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How long does it take to become a pilot?

If you have ever wondered how long it takes to become a pilot, you may be surprised by the answer.

The answer is that it varies. How long it takes to become a pilot is dependent on quite a few factors, things like:

  • your budget

  • your personal ability

  • your dedication

  • the weather

  • other factors

You may have noticed the first three variables are completely reliant on you. If you choose a flight academy, the training is very structured and you are pushed along at a particular pace. If you don't keep up, you lose out. If you choose a smaller flight school, you progress at the pace you set for yourself.


For the purpose of this discussion we will be talking about the Private Pilot License (PPL) and the Commercial Pilot License (CPL). To understand more about these and other licenses, visit "the basics".


An SA PPL normally takes 3 to 4 months to complete, full time. This is mainly because of the eight written exams. In good weather, it is possible to complete the flying in 4 to 6 weeks, but if your exams are not done, you will have to brush up again for your flight test. This will end up costing you more money. Depending on the circumstance, I recommend that either:

  1. the student does all the exams first, (once the first exam is passed, the rest must be passed within 18 months). When the exams are done, the PPL student has 3 years in which to complete the practical flight training.

  2. The exams and the flight training are done inter-woven, where the student should aim to write an exam for every 5.6 hours of flight training, so that the exams and training are completed at roughly the same time.


The quickest I have had a zero to PPL completion was in 2018, by an extremely study-fit and

Me (left) and Gianmarco (right)

determined Swiss-Italian student, Gianmarco. He completed it in 7 weeks!! (He had good flying weather the whole time too - Winter in KZN). He also managed to fit in charming everyone at the Pmb Aero Club (with the exception of the Flying Club (now ex-) Chef), and delighted us all with the most delicious Italian pastas and burger patties.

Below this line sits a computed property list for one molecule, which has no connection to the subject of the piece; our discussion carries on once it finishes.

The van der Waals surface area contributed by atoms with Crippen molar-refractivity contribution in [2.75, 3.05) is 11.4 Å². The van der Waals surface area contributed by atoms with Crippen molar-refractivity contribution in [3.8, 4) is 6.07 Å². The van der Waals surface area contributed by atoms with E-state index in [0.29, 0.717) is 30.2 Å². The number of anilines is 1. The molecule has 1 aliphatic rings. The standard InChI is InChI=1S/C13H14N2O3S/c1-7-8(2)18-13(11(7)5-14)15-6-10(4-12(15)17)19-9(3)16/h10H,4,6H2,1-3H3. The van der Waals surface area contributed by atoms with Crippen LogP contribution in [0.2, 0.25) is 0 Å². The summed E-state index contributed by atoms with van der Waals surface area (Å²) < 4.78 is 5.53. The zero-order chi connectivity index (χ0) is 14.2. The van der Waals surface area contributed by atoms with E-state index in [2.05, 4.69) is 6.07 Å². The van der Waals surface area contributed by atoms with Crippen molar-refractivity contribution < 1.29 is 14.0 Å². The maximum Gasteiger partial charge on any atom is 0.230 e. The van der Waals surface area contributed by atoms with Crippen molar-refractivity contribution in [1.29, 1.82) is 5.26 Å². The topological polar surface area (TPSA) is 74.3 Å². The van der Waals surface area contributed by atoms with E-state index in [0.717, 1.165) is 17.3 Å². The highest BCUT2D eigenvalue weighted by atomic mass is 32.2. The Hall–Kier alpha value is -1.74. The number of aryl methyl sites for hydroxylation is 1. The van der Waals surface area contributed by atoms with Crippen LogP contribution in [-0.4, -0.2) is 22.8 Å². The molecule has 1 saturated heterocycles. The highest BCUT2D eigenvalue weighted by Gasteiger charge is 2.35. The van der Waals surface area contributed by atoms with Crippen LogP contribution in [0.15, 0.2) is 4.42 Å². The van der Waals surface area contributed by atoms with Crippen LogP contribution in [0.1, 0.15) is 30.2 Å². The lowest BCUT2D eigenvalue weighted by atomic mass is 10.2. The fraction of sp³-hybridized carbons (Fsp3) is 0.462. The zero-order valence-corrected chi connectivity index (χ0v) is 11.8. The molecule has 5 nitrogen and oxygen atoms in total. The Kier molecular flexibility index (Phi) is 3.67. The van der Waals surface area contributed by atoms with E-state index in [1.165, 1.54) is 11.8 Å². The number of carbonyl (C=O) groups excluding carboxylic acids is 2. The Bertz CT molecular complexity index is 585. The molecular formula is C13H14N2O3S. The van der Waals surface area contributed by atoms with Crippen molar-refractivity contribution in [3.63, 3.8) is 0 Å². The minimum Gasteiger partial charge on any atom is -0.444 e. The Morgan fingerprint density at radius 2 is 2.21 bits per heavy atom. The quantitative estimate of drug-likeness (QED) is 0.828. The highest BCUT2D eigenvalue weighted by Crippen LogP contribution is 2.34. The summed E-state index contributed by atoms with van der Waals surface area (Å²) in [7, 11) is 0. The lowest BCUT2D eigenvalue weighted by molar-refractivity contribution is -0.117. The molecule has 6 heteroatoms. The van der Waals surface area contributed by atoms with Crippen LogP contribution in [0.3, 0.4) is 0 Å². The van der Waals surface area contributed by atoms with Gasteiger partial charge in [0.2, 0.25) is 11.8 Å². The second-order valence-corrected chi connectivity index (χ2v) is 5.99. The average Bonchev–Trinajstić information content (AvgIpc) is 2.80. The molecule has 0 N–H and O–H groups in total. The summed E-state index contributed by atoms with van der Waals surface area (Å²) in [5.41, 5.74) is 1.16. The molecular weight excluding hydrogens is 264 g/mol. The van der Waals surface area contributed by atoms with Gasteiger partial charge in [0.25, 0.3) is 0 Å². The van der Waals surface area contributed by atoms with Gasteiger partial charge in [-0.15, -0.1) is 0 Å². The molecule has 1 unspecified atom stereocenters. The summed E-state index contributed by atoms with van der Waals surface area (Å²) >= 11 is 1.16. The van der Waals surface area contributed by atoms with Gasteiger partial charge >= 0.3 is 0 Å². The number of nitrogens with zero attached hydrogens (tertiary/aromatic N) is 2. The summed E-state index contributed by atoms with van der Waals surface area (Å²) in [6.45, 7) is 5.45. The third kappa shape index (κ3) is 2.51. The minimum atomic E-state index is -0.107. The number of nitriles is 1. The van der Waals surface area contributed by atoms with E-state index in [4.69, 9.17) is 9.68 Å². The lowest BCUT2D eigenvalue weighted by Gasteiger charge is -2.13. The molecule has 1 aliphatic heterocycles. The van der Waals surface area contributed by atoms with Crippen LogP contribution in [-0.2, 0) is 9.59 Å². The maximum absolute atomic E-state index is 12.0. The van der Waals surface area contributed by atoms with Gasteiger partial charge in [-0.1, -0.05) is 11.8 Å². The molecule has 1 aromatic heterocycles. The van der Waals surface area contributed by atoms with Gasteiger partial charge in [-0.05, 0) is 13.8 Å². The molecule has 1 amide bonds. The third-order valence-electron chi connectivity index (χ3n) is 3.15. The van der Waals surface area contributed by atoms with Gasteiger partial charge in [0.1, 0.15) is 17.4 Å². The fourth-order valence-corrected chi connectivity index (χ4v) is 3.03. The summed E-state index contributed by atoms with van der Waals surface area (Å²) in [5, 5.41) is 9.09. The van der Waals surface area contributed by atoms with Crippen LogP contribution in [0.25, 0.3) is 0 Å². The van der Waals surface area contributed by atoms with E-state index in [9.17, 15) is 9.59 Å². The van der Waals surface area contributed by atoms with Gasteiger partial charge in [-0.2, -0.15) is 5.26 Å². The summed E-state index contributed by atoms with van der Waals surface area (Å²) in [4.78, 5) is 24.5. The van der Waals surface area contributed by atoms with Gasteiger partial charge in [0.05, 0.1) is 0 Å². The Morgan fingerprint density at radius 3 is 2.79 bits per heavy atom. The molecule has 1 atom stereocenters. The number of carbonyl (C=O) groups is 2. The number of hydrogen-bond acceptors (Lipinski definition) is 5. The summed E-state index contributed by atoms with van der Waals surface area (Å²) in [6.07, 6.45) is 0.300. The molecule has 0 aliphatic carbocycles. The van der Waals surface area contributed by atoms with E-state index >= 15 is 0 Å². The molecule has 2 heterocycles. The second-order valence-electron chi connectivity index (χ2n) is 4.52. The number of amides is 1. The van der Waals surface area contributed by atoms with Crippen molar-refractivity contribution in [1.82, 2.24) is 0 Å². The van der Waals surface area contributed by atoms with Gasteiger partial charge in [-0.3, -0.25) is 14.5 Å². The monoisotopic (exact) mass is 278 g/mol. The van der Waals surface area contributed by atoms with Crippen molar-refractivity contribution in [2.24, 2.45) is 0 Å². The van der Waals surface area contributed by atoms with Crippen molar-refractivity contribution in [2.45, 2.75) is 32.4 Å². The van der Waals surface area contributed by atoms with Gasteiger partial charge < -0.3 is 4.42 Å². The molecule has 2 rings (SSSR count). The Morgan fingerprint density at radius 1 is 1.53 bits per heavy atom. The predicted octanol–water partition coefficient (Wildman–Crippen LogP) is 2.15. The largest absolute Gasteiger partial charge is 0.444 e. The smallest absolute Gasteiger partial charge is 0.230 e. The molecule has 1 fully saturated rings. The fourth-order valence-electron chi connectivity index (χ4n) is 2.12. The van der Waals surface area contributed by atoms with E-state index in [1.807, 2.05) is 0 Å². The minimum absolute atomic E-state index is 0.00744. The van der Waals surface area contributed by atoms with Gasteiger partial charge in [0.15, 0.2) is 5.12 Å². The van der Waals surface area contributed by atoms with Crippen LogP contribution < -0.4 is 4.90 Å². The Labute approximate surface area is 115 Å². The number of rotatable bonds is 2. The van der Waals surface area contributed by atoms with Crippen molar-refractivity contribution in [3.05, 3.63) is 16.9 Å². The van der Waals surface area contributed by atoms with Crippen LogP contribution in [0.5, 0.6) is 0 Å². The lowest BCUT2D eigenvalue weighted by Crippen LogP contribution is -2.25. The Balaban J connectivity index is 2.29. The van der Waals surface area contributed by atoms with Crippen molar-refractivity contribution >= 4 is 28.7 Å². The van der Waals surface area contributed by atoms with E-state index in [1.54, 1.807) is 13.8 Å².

Part time, aiming to fly once a week (it never works out to be that regular... weather, aircraft maintenance, family events), it will take approximately 18 months zero to PPL.


It can take longer.


The longer it takes, the more hours the Student Pilot tends to accumulate. There is a detriment to this... there is a suspension policy in Airlaw... if a student has not gone SOLO by 40 hours, and a DFE (Designated Flight Examiner), does not approve them for solo flight, they will be suspended from further flight training, and flagged as a potential safety risk, pending a decision by the Director of Civil Aviation. Flying solo happens on average between 18 and 25 hours with exceptional students going solo between 10 and 18 hours. Factors such as continuity of training, Student effort, natural ability and paperwork being processed timeously by the Authority, affect the hours at which the Student flies SOLO for the first time, but the most important factor for this is the Student's ability to consistently land safely without Instructor assistance.


Learning to fly is not a simple thing. There are many aspects to the License to Fly: time, money, persistence, fear, physical flying, studies and exams, learning about airspaces and flight rules. It is not surprising there is about an 80% drop-out rate. It is not surprising that Pilots make up less than half of 1 % of the World population. So if you do not feel passionate about flying, then don't bother to start the journey.

Time to CPL

Once again this is up to the individual. You can complete this in a year, if you have your PPL in hand. Some people take a lot longer. At an Academy it will take you about 18 months from zero to CPL. If you can't keep pace, you get dropped off the program. There are another 8 exams to write. Same subjects as the PPL but only about 20% more work. You should be able to write an exam a week if you put in the time, or study for them all and write all eight in one week...

Your PPL flying hours are part of your CPL hours. You need a minimum of 200 hours (and fly to standard) to get your CPL. The 85 PIC hours are probably the most fun you could potentially have in your career, so enjoy these and go on an adventure!


You can do a VFR CPL or an IFR CPL (recommended) in a Single Engine (recommended) or a Twin (very expensive, and a whole lot of aeroplane for a fresh CPL to handle).


The main limitations are that once you have passed your first exam, you have 18 months in which to complete them all. You may not re-write a specific subject for 7 days if you fail with more than 50 % (pass mark is 75%), if you fail badly, less than 50%, you have to wait 2 months before you can attempt that particular exam again. You can write any of the others during that time though. See how quickly you could run out of time if you don't study hard the first time? PPL exams only have the 7 day waiting period, no matter your mark.


Once all your exams are passed, you have 3 years in which to finish your Flight Training.


So in summary, how long does it take to complete your training? Well, that is entirely up to you. Full time, with effort and dedication, and the money, you can expect 4 months for a PPL and another year for a CPL.


Want to Learn to Fly? Start here.

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- The Student Pilot  -

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